Zürich Stadelhofen Station Trams, 2010.
I’m making a presentation at SPUR in San Francisco on January 7 on the concept of public transport network level and using it to describe the performance and future improvement of Zurich’s public transport system.
A public transport level is a specific type of service designed to serve a particular market. Service is defined as a combination of vehicles, infrastructure and operating characteristics. A “pure” level is when the service is targeted specifically to one particular market. A “hybrid” level is when a service is targeted to serve several markets. Urban travel is generally described as three markets: short, intermediate and long distance trips.
Campaign poster for Zürich S-Bahn project in 1981. Project approved.
Consequently many cities have developed three-level public transport networks: surface buses and trams to serve short trips, rapid rail to serve intermediate trips, and regional rail to serve longer distance trips. Often, by design or for historic reasons, cities have additional levels, fewer levels and/or the levels that are not precisely matched to their markets. For example, two-level networks are often found in medium size cities. Their advantage is lower costs while their main disadvantage is a mismatch between transport mode and market that manifests itself in capacity limitations.
Using the level concept to help analyze and plan public transport service is useful because it focuses attention on matching service qualities to markets. The presentation will use this approach to analyze the success of Zurich’s public transport system and to provide a structure for planning improvements that will be needed to meet rapidly increasing public transport demand. This approach could help other cities (re)design their public transport systems to be more attractive and efficient. More specifically, the approach could show how two-level public transport networks could be a viable option for medium sized cities and large cities with dispersed settlement patterns.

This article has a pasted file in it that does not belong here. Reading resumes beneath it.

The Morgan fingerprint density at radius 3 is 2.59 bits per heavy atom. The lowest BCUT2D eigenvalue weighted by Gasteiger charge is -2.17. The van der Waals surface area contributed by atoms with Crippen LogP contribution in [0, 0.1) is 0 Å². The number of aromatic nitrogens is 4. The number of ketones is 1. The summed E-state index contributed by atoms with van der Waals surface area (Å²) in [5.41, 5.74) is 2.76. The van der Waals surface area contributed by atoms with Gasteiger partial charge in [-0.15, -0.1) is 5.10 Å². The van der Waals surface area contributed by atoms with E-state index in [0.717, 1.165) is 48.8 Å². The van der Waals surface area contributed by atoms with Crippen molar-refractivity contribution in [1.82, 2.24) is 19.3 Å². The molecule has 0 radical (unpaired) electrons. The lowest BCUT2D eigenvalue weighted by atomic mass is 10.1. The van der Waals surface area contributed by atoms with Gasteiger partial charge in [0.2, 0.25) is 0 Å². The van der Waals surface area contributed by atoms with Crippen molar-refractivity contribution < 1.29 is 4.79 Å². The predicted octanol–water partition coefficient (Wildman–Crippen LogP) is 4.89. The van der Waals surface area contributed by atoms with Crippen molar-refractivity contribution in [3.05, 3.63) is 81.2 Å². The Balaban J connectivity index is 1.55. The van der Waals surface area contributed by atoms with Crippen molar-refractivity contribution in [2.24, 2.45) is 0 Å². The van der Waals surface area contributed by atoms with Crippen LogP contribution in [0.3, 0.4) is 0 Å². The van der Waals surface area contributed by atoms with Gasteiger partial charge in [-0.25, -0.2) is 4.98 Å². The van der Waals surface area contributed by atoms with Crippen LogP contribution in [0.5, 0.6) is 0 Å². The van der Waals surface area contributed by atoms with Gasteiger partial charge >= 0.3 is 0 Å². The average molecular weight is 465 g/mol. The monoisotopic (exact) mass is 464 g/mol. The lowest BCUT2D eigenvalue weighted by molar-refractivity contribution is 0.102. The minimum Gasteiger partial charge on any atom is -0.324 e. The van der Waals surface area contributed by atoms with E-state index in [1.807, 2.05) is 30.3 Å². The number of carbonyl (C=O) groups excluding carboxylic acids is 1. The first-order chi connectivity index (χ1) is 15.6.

My co-authors Hermann Orth and Ulrich Weidmann are also presenting the paper at the Transportation Research Board Annual Meeting: A Level-based Approach to Public Transport Network Planning; Session 514: Public Transportation Planning and Development: Food for Thought on Networks Design, Accessibility, and Investment Policy Tuesday, January 13, 2015 8:00AM – 9:45AM Convention Center, 149.
Here’s a link to the full paper: A Level-based Approach to Public Transport Network Planning (forthcoming)
San Francisco Yerba Buena Gardens – February 2014
Just returned from a nice visit to San Francisco … great weather and lots of interesting meetings. The photo above is of Yerba Buena Gardens looking towards the SF MOMA which is currently being expanded/remodelled.
Bay Area Bike Share station at 3rd and Howard streets in San Francisco.
Around the corner from the photo above I ran across my first set of Bay Area Bike Share bikes. Great to see that San Francisco and the Bay Area are becoming more bike friendly. Here’s a photo of the bike station at 3rd and Howard streets.
I seem to be running into bike sharing everywhere I go these days: Washington DC, New York, Brussels, San Francisco and, naturally Vienna, one of the first cities to have public bike sharing. There are photos of all these bike share systems in my flickr set Bike Photos.